Strength In Numbers

To gain real economic and social power, you'll need to compete in a world that is drastically changing in size and diversity. here's how.

elected to lead the USHCC in August of 1998. A strong advocate for the Hispanic bu
siness community, he communicates the needs of more than 1 million Latino American-owned businesses to the public and private sectors. Herrera is co-founder of the Long Island Hispanic Chamber of Commerce and creator of NBC’s Hispanic Business Today, the first ever Latino-American business television program. He was recently recog-nized as one of the 100 most influential Hispanics in the United States by Hispanic Business magazine.

Randal Pinkett, scholar on building institutions
Generation X is the first generation of African Americans who have full access to institutions. Because of our parents, and our parents’ parents’ fight to get into corporate America, prestigious universities, and the upper echelon of social economics, we didn’t have to fight to open doors. We didn’t have to fight to get into Harvard, AT&T, and fight to get into the upper class.

The challenge of our generation is to leverage those opportunities that our parents and their parents opened for us as a means to social, economic, and political power. With the generation before us, we see mayors and senators. We have mayors in major cities such as Detroit, and we run Atlanta. But we still haven’t transmitted that into true economic power.

We have to begin to pull our resources together and build our own institutions. I’m talking about entities that will exist long after we have left this world. The companies many work for are institutions. Viable nonprofit organizations are institutions. Schools are institutions. So, I’m not talking about Amway. And I’m not talking about mom-and-pop operations. Mom-and-pop stores are nice, but that’s what the last generation was poised to do — open storefronts and independent consulting firms. That might represent the means to what I’m envisioning, but certainly not the ends. We are poised for much greater accomplishments.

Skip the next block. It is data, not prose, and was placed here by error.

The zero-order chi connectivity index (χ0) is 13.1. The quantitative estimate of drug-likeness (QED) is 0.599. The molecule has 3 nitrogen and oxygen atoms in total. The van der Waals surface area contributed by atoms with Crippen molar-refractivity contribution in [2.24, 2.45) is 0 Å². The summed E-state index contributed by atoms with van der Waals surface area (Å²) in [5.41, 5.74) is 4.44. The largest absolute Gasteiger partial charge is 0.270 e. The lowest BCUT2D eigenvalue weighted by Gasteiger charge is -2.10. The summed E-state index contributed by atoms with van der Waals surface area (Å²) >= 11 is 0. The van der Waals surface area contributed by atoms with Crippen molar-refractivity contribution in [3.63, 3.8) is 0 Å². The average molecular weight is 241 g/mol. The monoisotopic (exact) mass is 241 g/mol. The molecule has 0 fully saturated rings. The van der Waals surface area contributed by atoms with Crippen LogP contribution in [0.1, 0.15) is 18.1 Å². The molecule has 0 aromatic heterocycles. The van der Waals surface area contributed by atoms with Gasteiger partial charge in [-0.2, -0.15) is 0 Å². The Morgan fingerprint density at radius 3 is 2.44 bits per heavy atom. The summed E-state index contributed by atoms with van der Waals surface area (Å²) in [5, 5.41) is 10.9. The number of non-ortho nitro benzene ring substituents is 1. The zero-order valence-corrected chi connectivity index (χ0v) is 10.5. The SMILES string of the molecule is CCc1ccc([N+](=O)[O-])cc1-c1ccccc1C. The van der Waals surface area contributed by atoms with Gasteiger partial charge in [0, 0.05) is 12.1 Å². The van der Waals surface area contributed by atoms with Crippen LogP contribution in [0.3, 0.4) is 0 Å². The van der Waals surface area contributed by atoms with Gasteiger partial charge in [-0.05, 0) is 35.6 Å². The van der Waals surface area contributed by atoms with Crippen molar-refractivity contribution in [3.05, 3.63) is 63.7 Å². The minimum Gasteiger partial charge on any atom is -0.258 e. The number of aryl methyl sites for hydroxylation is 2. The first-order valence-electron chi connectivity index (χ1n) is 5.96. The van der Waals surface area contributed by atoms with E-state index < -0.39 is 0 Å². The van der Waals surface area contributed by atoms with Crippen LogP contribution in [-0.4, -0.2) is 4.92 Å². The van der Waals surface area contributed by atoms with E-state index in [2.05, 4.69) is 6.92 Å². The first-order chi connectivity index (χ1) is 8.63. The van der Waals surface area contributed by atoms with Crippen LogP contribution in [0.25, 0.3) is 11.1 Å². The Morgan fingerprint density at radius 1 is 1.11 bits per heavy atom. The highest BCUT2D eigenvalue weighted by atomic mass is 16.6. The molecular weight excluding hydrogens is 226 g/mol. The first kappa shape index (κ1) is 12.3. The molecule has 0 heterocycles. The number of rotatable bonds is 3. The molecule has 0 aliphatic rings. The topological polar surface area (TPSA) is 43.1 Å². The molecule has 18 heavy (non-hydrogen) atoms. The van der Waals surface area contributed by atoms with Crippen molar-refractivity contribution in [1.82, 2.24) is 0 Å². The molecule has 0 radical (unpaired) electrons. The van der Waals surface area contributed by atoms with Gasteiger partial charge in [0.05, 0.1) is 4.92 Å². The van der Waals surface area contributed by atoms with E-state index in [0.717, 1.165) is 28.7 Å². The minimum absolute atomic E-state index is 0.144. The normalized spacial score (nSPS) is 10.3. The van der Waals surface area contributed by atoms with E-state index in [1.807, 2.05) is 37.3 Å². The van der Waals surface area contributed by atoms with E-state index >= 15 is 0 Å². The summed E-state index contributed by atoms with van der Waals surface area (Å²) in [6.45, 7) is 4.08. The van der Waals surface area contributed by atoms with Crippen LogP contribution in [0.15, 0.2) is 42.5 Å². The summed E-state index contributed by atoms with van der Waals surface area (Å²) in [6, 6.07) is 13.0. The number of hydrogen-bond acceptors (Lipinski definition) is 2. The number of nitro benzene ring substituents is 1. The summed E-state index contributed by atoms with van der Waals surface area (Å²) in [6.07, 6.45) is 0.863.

Randal D. Pinkett is a Rhodes scholar currently working on his doctorate in the Epistemology and Learning Group of the Media Laboratory at the Massachusetts Institute of Technology. He holds four degrees: a B.S. in electrical engineering from Rutgers University; an M.S. in computer science from Keble College, Oxford University; as well as an M.B.A. and an M.S. in electrical engineering from MIT.

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